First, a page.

If Donald Trump is worried about Democrats using an upset victory in Pennsylvania as a blueprint for winning big in the midterms, he didn’t let on.
Trump broke his silence on the election at a private fundraiser for Missouri Senate candidate Josh Hawley Wednesday night, telling a crowd of donors that Lamb had run “a pretty smart race, actually,” according to an audio recording of the remarks obtained by The Atlantic. Democrat Conor Lamb defeated Republican Rick Saccone in a district Trump won by nearly 20 points in 2016.
“The young man last night that ran, he said, ‘Oh, I’m like Trump. Second Amendment, everything. I love the tax cuts, everything.’ He ran on that basis,” Trump said. “He ran on a campaign that said very nice things about me. I said, ‘Is he a Republican? He sounds like a Republican to me.’”
Later on, he stressed Lamb’s appeal to many blue-collar conservatives, saying, “But I guess when you’re running in a certain area, that’s probably a good tactic.”
Trump had been unusually silent about the race on Wednesday, a departure from past elections Republicans have lost during his time as president. After Republican Ed Gillespie lost his gubernatorial bid in Virginia to Ralph Northam, a Democrat, Trump was quick to claim that Gillespie “did not embrace me or what I stand for.” And when Republican Roy Moore lost to a Democrat, Doug Jones, in a controversial Alabama Senate race, he said he “originally” knew that Moore would “not be able to win the general election.”
Yet the day after Saccone lost by a razor-thin margin against Lamb, a square-jawed Marine veteran who was careful not to make anti-Trumpism the central tenet of his campaign, Trump’s Twitter feed was empty of any mentions of the race. The president did return to one familiar self-congratulatory mode: He argued at the Hawley fundraiser that his last-minute rally for Saccone on Saturday in Moon Township had been an overall success, saying that it boosted the candidate’s vote total.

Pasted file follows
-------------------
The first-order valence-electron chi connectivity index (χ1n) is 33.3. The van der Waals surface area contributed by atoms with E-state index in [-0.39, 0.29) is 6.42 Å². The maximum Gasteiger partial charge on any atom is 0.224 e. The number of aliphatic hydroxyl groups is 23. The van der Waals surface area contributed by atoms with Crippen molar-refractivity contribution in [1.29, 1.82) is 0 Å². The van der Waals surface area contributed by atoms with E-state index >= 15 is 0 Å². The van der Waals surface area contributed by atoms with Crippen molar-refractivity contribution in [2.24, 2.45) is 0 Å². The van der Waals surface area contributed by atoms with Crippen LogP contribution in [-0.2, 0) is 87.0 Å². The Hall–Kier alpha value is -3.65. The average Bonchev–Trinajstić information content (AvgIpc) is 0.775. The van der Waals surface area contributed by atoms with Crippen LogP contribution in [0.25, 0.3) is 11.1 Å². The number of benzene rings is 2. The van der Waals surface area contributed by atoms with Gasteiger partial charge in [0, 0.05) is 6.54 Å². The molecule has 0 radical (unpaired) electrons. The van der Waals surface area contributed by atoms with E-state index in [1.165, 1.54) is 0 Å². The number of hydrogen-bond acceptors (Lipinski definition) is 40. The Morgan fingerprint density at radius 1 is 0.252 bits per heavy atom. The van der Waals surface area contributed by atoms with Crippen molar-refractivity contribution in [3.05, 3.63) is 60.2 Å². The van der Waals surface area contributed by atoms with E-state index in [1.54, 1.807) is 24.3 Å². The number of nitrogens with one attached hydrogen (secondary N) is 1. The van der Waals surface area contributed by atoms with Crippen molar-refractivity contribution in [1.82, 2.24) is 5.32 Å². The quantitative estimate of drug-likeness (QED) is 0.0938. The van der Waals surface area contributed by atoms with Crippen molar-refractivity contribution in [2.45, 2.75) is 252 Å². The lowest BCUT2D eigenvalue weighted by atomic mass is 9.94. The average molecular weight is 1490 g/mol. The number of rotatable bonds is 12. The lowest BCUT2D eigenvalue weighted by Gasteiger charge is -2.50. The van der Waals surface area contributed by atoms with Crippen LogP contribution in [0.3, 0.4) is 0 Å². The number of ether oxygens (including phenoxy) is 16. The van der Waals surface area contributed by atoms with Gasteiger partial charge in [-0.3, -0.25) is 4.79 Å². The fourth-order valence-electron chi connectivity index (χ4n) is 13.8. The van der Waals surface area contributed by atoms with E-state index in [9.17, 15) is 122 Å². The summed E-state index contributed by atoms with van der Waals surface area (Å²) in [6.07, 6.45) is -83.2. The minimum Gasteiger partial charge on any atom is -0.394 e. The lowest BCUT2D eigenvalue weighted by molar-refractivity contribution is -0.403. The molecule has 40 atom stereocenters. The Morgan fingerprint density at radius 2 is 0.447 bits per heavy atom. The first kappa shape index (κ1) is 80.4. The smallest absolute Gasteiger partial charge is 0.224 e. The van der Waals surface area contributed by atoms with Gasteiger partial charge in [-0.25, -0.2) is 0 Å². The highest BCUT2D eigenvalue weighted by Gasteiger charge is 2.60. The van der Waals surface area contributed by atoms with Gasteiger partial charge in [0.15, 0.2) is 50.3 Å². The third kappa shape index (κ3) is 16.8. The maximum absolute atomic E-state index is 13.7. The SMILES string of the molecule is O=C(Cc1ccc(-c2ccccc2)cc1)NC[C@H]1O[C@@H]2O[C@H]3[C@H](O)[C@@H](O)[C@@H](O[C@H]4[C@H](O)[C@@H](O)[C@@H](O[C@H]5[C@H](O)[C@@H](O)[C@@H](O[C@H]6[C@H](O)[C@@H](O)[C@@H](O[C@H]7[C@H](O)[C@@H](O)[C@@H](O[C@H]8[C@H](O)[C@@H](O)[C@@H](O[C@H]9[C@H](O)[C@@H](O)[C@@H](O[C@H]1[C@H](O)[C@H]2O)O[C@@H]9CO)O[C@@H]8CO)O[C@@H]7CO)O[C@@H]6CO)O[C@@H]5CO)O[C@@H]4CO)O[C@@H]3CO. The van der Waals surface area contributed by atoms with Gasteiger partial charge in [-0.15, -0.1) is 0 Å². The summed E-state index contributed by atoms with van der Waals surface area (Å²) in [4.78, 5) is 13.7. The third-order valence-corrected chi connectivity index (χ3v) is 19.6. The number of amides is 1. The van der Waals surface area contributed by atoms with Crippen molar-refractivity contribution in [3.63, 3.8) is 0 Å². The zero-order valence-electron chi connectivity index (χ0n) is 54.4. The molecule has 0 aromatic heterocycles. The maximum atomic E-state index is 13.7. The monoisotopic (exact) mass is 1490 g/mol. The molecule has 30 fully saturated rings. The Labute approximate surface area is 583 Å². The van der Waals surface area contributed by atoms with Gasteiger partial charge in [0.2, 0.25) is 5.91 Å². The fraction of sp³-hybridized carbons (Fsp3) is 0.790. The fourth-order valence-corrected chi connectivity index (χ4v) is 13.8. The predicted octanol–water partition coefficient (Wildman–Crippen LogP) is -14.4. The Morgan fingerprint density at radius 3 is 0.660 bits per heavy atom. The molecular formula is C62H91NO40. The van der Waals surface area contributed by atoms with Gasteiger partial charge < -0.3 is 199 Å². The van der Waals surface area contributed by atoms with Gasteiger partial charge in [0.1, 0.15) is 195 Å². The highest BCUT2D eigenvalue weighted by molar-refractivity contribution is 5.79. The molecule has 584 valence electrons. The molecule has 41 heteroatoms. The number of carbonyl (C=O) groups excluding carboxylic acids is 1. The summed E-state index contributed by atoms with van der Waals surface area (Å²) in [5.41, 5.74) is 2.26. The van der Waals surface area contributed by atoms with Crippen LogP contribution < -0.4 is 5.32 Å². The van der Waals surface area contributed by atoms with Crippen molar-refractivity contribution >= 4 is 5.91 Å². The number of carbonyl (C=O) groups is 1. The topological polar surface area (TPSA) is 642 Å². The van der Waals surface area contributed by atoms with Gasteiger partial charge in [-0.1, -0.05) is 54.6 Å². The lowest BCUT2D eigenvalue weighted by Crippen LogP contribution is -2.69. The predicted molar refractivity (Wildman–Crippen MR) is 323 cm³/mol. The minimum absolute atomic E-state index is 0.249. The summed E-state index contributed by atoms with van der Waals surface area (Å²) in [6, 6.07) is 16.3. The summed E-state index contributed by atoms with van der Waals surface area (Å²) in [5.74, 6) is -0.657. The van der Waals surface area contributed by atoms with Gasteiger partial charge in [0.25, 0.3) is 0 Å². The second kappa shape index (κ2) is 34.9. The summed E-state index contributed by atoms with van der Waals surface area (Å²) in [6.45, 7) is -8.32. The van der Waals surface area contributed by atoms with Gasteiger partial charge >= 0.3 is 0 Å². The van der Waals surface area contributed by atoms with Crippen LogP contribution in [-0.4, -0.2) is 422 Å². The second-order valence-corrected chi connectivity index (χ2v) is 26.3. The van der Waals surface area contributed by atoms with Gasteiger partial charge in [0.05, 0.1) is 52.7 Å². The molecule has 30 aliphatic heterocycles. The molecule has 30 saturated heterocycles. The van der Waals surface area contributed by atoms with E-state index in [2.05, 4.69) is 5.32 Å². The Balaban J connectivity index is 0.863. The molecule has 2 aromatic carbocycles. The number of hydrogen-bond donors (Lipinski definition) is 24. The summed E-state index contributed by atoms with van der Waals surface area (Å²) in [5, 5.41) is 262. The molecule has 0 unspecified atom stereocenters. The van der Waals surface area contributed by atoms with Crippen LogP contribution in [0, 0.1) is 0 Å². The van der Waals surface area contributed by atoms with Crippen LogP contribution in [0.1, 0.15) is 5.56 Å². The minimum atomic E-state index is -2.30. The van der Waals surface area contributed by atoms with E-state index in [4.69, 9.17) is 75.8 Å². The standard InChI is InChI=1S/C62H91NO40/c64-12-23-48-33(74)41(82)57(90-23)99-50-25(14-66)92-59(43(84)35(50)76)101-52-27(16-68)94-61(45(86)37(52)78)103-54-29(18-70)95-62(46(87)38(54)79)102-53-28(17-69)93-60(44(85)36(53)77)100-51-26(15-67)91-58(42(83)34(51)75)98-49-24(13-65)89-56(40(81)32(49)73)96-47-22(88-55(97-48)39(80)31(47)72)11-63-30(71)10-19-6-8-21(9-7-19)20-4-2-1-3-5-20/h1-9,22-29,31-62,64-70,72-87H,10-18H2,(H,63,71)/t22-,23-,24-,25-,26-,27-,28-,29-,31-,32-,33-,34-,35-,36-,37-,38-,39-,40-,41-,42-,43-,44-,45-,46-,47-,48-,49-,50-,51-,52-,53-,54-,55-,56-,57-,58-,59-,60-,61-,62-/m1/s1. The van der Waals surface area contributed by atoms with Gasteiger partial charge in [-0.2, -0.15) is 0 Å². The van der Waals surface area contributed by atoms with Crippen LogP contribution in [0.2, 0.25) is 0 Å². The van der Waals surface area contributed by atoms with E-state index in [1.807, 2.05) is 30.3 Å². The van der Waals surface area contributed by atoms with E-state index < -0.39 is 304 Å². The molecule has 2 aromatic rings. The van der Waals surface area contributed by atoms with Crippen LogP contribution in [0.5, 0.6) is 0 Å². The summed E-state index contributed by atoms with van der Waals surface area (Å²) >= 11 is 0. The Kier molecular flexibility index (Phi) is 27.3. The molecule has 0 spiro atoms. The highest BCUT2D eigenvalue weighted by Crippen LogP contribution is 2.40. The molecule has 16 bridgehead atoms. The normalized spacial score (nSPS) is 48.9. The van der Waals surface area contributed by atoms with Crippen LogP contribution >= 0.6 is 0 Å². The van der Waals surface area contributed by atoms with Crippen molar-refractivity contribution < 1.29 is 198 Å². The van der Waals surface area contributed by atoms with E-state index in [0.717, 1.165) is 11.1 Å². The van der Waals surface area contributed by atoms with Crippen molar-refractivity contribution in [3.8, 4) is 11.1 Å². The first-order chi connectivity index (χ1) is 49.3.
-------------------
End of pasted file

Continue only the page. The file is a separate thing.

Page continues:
“We had an interesting time because we lifted [Saccone] seven points up. That’s a lot,” Trump said. “And I was up 22 points, and we lifted seven, and seven normally would be enough, but we’ll see how it all comes out. It’s, like, virtually a tie.” (It was not exactly clear what Trump was basing his conclusion of a seven-point boost on.)
He also attempted to downplay the race’s significance. “It’s actually interesting, because it’s only a congressman for five months,” Trump said, referring to the fact that the district will likely be redrawn ahead of the midterm elections in November. “I don’t know about that one, Josh. It was a lot of work for five months.”
But Trump then seemed to crack a joke at Saccone’s expense, touting Hawley as a strong challenger to Democrat Claire McCaskill. “Because you do need the right candidate, have you heard about that?” Trump said. The crowd erupted in laughter. “You do need the right candidate.” He was alluding, perhaps, to widespread criticism in Republican circles that Saccone lacked charisma and was a lackluster fundraiser.
Trump may have attributed Lamb’s success to the seemingly conservative message in his campaign, but he also cautioned that Lamb’s party affiliation would take priority in Washington, despite his pledge not to back Pelosi for speaker. “The bottom line is when he votes, he’s going to vote with Nancy Pelosi. And he’s gonna vote with Schumer,” Trump said. “And that’s what’s gonna happen, and there’s nothing he can do about it. So it doesn’t matter what he feels, it doesn’t matter.”
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